The display DISP1 shows the temperature in degrees Celsius with 0.1 degree resolution from -40.0 ... +99.9 °C. The refresh rate is about 1 Hz.
    Minimum / maximum function and brightness:
This thermometer monitors and stores the maximum and minimum temperature. It can be displayed by pressing the TL1 button. With each press, the maximum and minimum are displayed alternately. About 2 seconds after releasing the button, the current temperature value is displayed again. The minimum and maximum memory can be reset by long pressing TL1 (approx. 1s). Note: Minimum and maximum monitoring starts after a delay of approx. 10 seconds after the meter is switched on, in order to avoid saving meaningless values immediately after switching on, when the thermometer circuit has not yet stabilized. Using TL2, the brightness of the LED display can be adjusted in 5 steps (a subsequent press of TL1 or a long press of TL2 will save the brightness setting to EEPROM so that it can be restored after power loss). The thermometer can be turned off by long pressing TL2 (1s), then switched on by pressing TL1.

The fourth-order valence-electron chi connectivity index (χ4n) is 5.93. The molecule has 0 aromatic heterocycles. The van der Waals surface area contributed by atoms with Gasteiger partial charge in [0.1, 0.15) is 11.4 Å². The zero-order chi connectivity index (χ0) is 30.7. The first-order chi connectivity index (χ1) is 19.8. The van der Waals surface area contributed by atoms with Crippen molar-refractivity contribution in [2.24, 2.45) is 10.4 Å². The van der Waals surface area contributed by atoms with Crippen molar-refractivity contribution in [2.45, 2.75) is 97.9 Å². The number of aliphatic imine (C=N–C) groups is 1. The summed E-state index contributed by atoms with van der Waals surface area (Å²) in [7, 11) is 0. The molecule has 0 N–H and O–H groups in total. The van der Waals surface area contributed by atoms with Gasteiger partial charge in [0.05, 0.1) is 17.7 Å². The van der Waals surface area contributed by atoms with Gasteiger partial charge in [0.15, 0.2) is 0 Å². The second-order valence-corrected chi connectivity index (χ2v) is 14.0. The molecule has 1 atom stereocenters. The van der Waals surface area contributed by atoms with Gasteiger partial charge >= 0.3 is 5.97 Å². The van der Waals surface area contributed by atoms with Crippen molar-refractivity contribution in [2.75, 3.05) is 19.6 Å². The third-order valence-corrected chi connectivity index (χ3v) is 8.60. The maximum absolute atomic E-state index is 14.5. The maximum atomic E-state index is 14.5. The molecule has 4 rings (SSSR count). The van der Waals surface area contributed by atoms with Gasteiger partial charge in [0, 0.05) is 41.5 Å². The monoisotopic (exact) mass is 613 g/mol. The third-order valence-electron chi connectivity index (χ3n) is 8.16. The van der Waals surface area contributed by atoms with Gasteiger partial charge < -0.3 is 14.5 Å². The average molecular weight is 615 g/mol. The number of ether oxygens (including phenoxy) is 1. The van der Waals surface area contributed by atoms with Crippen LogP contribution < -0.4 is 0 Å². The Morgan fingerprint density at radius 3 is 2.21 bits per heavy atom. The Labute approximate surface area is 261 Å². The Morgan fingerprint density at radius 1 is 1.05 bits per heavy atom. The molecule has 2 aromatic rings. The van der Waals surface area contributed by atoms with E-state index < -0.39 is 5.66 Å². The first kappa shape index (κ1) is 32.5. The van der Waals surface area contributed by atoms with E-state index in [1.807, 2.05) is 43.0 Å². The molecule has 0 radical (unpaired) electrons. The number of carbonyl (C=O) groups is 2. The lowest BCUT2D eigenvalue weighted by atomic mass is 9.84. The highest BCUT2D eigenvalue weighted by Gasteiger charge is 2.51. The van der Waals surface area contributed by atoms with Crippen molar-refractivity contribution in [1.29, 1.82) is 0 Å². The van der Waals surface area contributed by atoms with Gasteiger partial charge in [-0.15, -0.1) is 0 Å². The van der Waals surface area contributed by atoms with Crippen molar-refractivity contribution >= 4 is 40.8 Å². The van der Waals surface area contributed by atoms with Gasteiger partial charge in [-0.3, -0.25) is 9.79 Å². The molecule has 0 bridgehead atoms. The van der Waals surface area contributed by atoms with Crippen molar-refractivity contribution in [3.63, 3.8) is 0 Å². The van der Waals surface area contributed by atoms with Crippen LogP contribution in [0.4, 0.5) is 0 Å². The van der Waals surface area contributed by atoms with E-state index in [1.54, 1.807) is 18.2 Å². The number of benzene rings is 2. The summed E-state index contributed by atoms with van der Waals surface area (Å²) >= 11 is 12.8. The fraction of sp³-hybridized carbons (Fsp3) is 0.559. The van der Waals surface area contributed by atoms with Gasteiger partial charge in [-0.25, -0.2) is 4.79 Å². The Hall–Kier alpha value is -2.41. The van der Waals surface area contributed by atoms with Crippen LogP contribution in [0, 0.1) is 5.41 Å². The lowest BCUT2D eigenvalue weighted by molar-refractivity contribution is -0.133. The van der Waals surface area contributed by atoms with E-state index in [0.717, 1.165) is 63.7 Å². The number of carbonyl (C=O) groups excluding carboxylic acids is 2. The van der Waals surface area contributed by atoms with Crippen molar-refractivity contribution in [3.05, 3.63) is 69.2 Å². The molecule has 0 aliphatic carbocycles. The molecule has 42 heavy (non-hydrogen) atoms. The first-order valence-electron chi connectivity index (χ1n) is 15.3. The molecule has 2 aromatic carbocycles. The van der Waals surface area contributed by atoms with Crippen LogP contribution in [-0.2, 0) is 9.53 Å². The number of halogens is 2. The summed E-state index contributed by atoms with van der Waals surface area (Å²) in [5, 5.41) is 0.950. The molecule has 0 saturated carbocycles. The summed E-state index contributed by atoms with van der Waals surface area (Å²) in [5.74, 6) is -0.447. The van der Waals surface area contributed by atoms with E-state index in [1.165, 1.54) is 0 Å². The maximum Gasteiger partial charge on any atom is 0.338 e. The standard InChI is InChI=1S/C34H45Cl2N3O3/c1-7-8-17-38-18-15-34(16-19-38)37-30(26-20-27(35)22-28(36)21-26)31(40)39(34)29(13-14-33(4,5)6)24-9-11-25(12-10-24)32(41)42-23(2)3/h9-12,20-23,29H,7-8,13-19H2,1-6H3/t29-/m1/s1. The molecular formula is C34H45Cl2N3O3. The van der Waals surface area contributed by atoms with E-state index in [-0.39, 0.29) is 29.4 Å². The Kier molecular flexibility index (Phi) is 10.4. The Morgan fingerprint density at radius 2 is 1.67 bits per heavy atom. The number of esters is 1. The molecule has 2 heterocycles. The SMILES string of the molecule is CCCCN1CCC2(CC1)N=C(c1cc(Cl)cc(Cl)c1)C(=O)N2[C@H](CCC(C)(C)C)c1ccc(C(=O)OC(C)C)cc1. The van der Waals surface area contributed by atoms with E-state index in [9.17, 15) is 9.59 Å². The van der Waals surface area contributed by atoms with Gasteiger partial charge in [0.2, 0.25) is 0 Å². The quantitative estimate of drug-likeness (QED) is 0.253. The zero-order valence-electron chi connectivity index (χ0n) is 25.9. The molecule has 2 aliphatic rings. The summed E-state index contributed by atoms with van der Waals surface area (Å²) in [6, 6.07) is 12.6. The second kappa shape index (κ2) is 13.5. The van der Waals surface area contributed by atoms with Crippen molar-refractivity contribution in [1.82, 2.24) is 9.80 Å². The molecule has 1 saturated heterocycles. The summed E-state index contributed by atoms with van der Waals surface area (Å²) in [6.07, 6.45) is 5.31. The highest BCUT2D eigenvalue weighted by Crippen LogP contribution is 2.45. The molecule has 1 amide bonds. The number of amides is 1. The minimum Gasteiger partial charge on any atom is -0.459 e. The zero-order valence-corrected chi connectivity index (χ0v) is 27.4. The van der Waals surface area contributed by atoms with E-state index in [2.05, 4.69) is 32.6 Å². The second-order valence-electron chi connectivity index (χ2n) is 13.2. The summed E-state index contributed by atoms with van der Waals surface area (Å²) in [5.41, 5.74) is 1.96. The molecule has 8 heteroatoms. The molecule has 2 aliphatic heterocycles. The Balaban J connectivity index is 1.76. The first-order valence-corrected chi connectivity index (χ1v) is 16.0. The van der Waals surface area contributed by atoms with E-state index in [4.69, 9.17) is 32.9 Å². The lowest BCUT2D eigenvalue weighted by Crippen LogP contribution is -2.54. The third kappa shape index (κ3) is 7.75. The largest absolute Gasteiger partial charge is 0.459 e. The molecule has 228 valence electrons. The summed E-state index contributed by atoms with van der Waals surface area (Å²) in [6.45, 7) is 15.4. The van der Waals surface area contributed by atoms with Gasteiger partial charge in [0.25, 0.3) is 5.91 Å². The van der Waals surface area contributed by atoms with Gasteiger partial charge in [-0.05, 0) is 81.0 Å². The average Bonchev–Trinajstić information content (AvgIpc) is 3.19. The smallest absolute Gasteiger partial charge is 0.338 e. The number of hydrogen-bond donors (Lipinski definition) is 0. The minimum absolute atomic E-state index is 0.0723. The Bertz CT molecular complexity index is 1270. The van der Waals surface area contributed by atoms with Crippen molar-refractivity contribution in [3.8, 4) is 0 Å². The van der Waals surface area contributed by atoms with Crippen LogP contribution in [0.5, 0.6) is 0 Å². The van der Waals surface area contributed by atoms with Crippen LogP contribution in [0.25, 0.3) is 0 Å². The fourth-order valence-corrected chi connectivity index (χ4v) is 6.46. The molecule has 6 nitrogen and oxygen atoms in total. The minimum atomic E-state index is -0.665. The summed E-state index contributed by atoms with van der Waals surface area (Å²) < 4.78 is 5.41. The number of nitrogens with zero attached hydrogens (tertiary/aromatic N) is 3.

The AVR thermometer program for free download:
source code in assembler (ASM)
compiled HEX file (1114 Bytes)
Low fuse = 62, High fuse = DF , Extended fuse = F9, Lock fuse = FF

How to write the program into the AVR is described here.

I can send you the programmed microcontroller. For more info click here.

The schematic of my DIY solar LED thermometer with minimum and maximum memory and adjustable brightness with AVR ATmega88PA.

Finished DIY solar LED thermometer

Almost fnished DIY solar LED thermometer inside

Fnished DIY solar LED thermometer without the cover

Finished DIY solar LED thermometer inside

DIY solar LED thermometer universal board soldering side

Video - Developing, building and testing the solar thermometer

Added: 10. X. 2023